Darwin’s Deceptive Durability

A reminder that macOS does not respect the usual ways of making data durable on disk.

fsync does not fsync

As per the fsync manpage on darwin:

Note that while fsync() will flush all data from the host to the drive (i.e. the "permanent storage device"), the drive itself may not physi-cally physically cally write the data to the platters for quite some time and it may be written in an out-of-order sequence.

Specifically, if the drive loses power or the OS crashes, the application may find that only some or none of their data was written. The disk drive may also re-order the data so that later writes may be present, while earlier writes are not.

This is not a theoretical edge case. This scenario is easily reproduced with real world workloads and drive power failures.

For applications that require tighter guarantees about the integrity of their data, Mac OS X provides the F_FULLFSYNC fcntl. The F_FULLFSYNC fcntl asks the drive to flush all buffered data to permanent storage. Applications, such as databases, that require a strict ordering of writes should use F_FULLFSYNC to ensure that their data is written in the order they expect. Please see fcntl(2) for more detail.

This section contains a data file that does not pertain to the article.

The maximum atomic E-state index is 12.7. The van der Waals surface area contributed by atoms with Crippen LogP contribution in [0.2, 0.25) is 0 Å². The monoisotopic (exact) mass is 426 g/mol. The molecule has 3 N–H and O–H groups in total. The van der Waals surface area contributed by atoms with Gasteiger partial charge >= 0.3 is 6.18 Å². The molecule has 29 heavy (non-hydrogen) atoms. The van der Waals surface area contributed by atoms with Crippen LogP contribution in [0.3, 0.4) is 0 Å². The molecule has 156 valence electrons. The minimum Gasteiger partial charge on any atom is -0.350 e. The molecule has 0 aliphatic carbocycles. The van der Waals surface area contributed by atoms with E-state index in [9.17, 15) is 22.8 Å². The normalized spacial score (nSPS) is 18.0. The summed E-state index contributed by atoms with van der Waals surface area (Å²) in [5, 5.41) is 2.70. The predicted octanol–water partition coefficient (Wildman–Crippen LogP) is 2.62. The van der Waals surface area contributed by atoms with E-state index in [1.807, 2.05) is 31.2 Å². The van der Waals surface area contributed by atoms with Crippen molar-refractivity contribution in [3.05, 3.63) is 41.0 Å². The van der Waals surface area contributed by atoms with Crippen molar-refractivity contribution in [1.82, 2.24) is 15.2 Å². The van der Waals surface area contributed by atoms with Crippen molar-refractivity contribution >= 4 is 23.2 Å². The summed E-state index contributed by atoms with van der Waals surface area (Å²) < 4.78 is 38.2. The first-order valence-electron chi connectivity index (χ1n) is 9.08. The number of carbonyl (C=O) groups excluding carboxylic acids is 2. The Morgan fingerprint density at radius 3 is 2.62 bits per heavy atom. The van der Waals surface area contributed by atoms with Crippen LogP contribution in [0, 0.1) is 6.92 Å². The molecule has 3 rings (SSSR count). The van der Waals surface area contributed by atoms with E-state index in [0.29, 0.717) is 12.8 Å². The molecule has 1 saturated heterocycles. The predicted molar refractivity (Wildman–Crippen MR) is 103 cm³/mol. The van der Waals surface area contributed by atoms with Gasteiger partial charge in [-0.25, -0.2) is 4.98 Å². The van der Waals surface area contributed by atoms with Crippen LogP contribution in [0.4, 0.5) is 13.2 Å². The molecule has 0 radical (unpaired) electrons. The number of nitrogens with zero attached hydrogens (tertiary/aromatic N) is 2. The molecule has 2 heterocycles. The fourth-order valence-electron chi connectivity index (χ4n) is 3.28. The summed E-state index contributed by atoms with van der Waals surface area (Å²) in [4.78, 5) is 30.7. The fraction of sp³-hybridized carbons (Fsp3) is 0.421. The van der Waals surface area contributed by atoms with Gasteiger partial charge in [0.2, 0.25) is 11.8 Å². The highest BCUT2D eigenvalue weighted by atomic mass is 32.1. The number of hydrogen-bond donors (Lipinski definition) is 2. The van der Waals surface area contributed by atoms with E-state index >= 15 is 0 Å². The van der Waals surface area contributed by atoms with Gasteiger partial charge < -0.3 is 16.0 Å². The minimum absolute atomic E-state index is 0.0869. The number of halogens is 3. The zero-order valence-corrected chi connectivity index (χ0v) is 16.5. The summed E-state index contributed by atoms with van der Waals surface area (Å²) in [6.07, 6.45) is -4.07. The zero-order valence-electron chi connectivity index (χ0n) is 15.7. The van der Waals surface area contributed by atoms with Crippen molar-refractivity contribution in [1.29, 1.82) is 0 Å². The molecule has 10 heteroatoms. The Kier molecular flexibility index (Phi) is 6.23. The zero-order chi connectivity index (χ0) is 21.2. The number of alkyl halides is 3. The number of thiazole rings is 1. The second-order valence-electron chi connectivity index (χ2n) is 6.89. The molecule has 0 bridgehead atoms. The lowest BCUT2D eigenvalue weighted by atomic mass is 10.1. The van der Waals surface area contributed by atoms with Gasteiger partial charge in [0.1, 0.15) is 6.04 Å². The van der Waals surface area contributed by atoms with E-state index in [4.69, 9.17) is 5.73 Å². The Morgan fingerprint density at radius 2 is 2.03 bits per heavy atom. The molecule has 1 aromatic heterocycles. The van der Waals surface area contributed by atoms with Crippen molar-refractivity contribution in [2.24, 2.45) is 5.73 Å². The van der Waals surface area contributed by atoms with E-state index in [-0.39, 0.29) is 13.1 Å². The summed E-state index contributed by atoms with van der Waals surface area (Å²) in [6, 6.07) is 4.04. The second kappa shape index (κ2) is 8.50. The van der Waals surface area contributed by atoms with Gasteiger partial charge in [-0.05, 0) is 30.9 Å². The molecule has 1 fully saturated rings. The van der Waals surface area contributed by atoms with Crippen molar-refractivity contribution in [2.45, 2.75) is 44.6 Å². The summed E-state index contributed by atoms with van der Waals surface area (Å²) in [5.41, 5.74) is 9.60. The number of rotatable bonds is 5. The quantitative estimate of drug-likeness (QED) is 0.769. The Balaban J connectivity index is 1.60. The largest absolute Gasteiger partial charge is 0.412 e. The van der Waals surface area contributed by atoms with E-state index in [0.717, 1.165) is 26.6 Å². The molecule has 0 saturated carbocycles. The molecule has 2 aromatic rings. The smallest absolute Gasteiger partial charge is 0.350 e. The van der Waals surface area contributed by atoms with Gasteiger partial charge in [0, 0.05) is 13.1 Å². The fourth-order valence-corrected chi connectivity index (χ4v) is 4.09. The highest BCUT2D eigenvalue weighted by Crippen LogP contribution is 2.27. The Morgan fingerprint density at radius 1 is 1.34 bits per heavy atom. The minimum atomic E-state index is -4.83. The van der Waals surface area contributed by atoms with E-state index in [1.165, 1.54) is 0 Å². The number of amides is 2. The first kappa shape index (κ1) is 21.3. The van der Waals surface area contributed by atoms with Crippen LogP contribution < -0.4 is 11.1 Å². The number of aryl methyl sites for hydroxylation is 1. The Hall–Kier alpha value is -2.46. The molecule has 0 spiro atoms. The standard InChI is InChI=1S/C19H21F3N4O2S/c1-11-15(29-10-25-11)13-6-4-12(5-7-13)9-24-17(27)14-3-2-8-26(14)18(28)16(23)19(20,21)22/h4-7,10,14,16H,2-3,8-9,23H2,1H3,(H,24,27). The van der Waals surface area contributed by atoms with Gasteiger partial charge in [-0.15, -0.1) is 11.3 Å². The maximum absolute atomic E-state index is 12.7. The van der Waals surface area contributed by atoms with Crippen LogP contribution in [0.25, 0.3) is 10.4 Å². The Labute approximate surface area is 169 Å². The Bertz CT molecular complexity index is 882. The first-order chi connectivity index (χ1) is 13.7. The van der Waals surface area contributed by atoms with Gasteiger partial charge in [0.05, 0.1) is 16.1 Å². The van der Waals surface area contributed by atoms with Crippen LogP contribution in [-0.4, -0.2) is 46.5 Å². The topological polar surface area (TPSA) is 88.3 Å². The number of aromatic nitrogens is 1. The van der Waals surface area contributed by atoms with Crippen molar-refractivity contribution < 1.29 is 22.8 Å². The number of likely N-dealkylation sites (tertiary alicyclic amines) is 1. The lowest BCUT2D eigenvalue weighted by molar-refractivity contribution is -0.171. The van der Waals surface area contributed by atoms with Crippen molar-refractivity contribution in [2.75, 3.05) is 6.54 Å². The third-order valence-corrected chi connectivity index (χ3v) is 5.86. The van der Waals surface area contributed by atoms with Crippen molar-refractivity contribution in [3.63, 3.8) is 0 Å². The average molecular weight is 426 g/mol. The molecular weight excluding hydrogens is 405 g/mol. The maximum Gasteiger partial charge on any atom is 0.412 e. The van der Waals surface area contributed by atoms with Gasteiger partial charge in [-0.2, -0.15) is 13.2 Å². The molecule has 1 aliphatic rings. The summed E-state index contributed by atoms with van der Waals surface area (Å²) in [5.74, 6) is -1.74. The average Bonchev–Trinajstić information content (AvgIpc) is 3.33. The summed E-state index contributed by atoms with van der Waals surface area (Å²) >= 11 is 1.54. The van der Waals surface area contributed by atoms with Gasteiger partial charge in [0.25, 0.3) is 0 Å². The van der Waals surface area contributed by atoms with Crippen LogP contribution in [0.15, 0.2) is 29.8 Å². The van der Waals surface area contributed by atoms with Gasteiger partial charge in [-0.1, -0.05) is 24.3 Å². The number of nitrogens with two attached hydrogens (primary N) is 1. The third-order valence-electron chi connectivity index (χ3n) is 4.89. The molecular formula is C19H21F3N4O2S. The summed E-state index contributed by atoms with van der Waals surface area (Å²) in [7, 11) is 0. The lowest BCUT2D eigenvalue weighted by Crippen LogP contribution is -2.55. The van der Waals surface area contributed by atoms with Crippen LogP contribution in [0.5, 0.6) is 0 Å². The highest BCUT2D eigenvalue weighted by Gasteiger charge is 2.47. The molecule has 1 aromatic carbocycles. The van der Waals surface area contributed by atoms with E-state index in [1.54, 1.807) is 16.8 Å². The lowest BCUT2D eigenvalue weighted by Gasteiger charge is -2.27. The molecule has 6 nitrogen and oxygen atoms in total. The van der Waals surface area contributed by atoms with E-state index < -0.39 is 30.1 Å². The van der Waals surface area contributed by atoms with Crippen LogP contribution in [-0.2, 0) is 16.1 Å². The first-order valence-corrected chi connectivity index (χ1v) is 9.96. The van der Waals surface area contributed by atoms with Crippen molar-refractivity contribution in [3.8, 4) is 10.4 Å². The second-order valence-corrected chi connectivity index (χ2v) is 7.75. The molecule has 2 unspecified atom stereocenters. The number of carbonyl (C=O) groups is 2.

Note that fcntl(fd, F_FULLSYNC) is equivalent to fsync(), and is not a one-time setting to turn fsync() into fsync().

O_DSYNC does not O_DSYNC

Instead of writing data into the page cache, and then using fsync() to make it durable, one can request full durability per write() call. This is done by passing O_DIRECT | O_DSYNC when calling open() on the file. However, darwin silently downgrades this to only O_DIRECT. There is no workaround. One must use O_FULLSYNC instead.

The underlying libuv call for fdatasync() here is actually using F_FULLFSYNC on macOS (I contributed that at the time to libuv).

You can see the difference between FDATASYNC + O_DIRECT and O_DSYNC + O_DIRECT.

And the latter, on macOS, is no different from only O_DIRECT (!)

In other words, O_DSYNC on macOS also doesn't flush past the disk's own cache.

It's as durable as fcntl(fd, F_NOCACHE, 1). i.e. Not durable at all. ;)

— Joran Dirk Greef (@jorandirkgreef) June 2, 2022